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Home Food #Lunchbox The Insulated Lunch Box Experiment

The Insulated Lunch Box Experiment

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lunce-boxes-for-kids-lunchGrowing concern about the level of nutrition our children are receiving from public schools has started a resurgence of the home lunch movement. A healthy sack lunch is a great idea, but if it isn't stored properly, all your work may mean nothing when your child gets sick from food-borne illness. Fresh box lunches, packed properly, will ensure that your child gets a healthy meal without any unintended side effects. 

The Insulated Lunch Box Experiment 

A recent experiment by the California Health and Longevity Institute tested various types of lunch containers for their ability to keep food at safe temperatures for eating. The results were surprising. Four identical lunches were packed with ice packs in the following containers: a brown paper bag, a metal lunch box, an insulated lunch box, and a small cooler.

The Results

The warmest lunch after two hours was the one in the metal lunch box, perhaps because metal conducts heat easily. The next warmest lunch was the one in the brown paper sack. Both of these lunches had reached unsafe temperatures that would allow potentially harmful bacteria to grow on food.

The lunches packed in the hard lunch cooler and the insulated lunch box were both safe to eat, but surprisingly, the soft-sided insulated lunch bag was 3 degrees cooler than the traditional hard-side cooler.

Cold food should be 41 degrees Fahrenheit or cooler when consumed in order to be safe. Keeping lunch cool can be a challenge when most schools don't offer access to refrigeration, and some don't even have air conditioning.  Follow these tips to increase the chances of packing a safe lunch for your child.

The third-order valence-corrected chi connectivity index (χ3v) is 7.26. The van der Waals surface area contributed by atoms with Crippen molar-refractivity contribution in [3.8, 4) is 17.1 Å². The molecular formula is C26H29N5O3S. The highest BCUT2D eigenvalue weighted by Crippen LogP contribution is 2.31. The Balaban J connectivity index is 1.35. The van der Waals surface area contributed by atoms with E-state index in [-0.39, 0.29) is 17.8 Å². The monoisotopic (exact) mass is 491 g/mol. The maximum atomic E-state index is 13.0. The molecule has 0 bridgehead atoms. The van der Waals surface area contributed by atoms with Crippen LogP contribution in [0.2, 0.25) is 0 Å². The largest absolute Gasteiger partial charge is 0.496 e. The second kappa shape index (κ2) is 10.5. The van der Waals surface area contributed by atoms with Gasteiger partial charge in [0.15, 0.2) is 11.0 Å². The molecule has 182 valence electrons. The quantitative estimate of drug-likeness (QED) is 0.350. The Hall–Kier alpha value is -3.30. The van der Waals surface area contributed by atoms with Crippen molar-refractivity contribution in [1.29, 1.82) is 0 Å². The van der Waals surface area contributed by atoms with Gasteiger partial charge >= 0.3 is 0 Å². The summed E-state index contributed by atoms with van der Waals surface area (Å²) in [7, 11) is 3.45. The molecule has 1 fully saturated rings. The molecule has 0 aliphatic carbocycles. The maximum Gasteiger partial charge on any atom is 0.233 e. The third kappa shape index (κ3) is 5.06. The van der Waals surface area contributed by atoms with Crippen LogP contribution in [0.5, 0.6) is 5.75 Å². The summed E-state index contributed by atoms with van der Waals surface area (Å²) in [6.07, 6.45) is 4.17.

• Freeze any liquids and solids possible to keep temperatures down. This includes drinks, yogurt, bread and fruit snacks.
  • Include an ice pack with lunch. Make it part of the daily routine for your child to replace the ice pack in the freezer when she gets home from school. Keep a spare just in case.
  • Keep everything cold until the last minute. If you make lunch before breakfast, keep it in the fridge until the kids leave.
  • Use an insulated lunch sack or box. Avoid metal lunch boxes and paper bags.
  • If you live near the school, consider dropping your child's meal off at lunchtime to avoid temperature control problems.
  • Store insulated lunch containers in the fridge or freezer until ready to use.
  • Wash lunch containers regularly, even if they don't look dirty.

Use common sense when preparing lunches and avoid foods that spoil easily. The fresher the ingredients you use in your homemade school lunch, the less chance they have of spoiling. Fresh fruits and vegetables are great ways to increase nutrition and decrease risk of disease. Nuts, if your school allows them, are an excellent source of spoil-proof protein. Whole grain crackers, pretzels and chips are good choices as well. When it comes to safely packing school lunch, remember to keep it cool.